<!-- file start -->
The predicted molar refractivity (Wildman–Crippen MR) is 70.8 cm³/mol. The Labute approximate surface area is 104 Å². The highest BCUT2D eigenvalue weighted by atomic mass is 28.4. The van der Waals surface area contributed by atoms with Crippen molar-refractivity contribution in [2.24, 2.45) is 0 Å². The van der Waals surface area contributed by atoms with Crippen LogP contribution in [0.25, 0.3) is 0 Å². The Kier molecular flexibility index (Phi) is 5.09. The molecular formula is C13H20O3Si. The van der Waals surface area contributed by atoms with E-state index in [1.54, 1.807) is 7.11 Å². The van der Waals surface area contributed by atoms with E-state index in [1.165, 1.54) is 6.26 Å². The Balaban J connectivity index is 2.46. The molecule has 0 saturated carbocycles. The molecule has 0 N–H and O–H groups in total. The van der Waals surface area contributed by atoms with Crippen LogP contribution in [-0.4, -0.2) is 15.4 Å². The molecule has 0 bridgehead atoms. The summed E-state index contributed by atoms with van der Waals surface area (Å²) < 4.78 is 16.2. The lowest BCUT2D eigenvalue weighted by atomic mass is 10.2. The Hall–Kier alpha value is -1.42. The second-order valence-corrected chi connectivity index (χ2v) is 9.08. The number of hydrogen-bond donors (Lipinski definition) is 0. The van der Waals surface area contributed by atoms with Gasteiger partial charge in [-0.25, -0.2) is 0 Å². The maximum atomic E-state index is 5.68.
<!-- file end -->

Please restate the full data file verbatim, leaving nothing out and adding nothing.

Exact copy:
The predicted molar refractivity (Wildman–Crippen MR) is 70.8 cm³/mol. The Labute approximate surface area is 104 Å². The highest BCUT2D eigenvalue weighted by atomic mass is 28.4. The van der Waals surface area contributed by atoms with Crippen molar-refractivity contribution in [2.24, 2.45) is 0 Å². The van der Waals surface area contributed by atoms with Crippen LogP contribution in [0.25, 0.3) is 0 Å². The Kier molecular flexibility index (Phi) is 5.09. The molecular formula is C13H20O3Si. The van der Waals surface area contributed by atoms with E-state index in [1.54, 1.807) is 7.11 Å². The van der Waals surface area contributed by atoms with E-state index in [1.165, 1.54) is 6.26 Å². The Balaban J connectivity index is 2.46. The molecule has 0 saturated carbocycles. The molecule has 0 N–H and O–H groups in total. The van der Waals surface area contributed by atoms with Crippen LogP contribution in [-0.4, -0.2) is 15.4 Å². The molecule has 0 bridgehead atoms. The summed E-state index contributed by atoms with van der Waals surface area (Å²) < 4.78 is 16.2. The lowest BCUT2D eigenvalue weighted by atomic mass is 10.2. The Hall–Kier alpha value is -1.42. The second-order valence-corrected chi connectivity index (χ2v) is 9.08. The number of hydrogen-bond donors (Lipinski definition) is 0. The van der Waals surface area contributed by atoms with Gasteiger partial charge in [-0.25, -0.2) is 0 Å². The maximum atomic E-state index is 5.68.